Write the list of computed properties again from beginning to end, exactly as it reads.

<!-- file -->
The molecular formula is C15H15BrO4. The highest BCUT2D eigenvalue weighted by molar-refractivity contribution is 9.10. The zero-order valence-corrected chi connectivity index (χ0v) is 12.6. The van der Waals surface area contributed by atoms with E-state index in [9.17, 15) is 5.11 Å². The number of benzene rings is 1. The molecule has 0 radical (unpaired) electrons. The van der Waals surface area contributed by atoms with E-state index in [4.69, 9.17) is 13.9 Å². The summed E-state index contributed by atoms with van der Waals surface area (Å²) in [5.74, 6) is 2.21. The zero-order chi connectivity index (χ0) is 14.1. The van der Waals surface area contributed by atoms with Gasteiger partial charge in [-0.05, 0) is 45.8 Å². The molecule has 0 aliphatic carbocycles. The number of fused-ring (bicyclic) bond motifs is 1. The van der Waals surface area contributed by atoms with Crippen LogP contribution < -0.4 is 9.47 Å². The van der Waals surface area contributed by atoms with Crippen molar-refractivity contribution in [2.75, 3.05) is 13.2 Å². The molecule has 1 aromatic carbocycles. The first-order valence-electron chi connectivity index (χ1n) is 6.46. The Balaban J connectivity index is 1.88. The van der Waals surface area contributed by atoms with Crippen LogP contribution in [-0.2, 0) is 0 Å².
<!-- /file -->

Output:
The molecular formula is C15H15BrO4. The highest BCUT2D eigenvalue weighted by molar-refractivity contribution is 9.10. The zero-order valence-corrected chi connectivity index (χ0v) is 12.6. The van der Waals surface area contributed by atoms with E-state index in [9.17, 15) is 5.11 Å². The number of benzene rings is 1. The molecule has 0 radical (unpaired) electrons. The van der Waals surface area contributed by atoms with E-state index in [4.69, 9.17) is 13.9 Å². The summed E-state index contributed by atoms with van der Waals surface area (Å²) in [5.74, 6) is 2.21. The zero-order chi connectivity index (χ0) is 14.1. The van der Waals surface area contributed by atoms with Gasteiger partial charge in [-0.05, 0) is 45.8 Å². The molecule has 0 aliphatic carbocycles. The number of fused-ring (bicyclic) bond motifs is 1. The van der Waals surface area contributed by atoms with Crippen LogP contribution < -0.4 is 9.47 Å². The van der Waals surface area contributed by atoms with Crippen molar-refractivity contribution in [2.75, 3.05) is 13.2 Å². The molecule has 1 aromatic carbocycles. The first-order valence-electron chi connectivity index (χ1n) is 6.46. The Balaban J connectivity index is 1.88. The van der Waals surface area contributed by atoms with Crippen LogP contribution in [-0.2, 0) is 0 Å².